Top 11 Leadership Styles
A critical factor driving success in your career in the corporate world is strong leadership. Even in the most challenging environments, a great leader can coach, guide, manage, inspire, and maintain team spirit and decisions. Strong leadership is especially crucial in fast-paced or dynamic organizational environments.
Whether you lead a group, team members, mission, department, or an entire company or government, identify and embrace a specific leadership style while also balancing it with a combination of other complimentary leadership styles. To succeed in leadership or management, you will need to develop a solid understanding of styles of leadership that are common in many organizations today.
Knowledge of the different types of leadership will help you in determining your current leadership aptitude. Once you have this awareness, you may adapt your style to fit the requirements of your current and future leadership roles. Keep in mind that you do not need to choose just one of the types of leadership to follow. I suggest that you choose one leadership style and then choose other styles of leadership that compliment your preferred style. For example, if you favor transformational leadership, you may be missing elements that will make it easier for you and your team members to get the work done. Getting the work done often requires a more delegative approach that is typically present in transactional leadership, autocratic leaders, and task-oriented leadership styles to ensure that work management completes appropriately.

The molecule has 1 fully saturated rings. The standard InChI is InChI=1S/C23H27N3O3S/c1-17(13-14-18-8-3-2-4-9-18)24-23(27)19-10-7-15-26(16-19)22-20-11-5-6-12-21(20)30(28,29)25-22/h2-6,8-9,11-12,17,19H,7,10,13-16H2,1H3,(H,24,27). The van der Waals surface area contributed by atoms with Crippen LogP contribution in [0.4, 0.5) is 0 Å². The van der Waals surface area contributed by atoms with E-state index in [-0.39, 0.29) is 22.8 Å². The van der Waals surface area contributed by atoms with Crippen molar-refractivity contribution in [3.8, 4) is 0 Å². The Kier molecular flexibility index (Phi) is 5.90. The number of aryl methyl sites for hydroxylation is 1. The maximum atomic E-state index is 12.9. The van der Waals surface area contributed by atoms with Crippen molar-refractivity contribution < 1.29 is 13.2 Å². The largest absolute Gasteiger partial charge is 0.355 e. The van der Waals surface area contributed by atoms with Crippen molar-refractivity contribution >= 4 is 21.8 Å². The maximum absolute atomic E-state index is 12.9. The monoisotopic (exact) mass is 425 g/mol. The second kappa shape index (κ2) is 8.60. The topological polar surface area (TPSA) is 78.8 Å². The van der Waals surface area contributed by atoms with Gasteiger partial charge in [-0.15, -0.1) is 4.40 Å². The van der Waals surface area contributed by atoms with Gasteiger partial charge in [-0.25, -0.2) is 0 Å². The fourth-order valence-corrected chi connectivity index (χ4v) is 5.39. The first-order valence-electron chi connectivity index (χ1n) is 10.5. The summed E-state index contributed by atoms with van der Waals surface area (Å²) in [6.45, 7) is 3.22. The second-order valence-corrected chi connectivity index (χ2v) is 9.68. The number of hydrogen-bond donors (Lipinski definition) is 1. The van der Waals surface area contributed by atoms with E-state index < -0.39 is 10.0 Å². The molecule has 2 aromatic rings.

The following is an introduction to the top 11 leadership styles that you can choose.
1. Autocratic Leadership
An autocratic leader makes decisions by themselves without taking any feedback. They generally don’t take advice from subordinates and expect them to conform to their choices. Autocratic leadership is in stark contrast to the democratic leadership style, which values participation from most stakeholders and constituents. Autocratic leaders can get the work done best by combining it with task-oriented, facilitative, charismatic, and transactional leadership to help manage decisions and get the job done.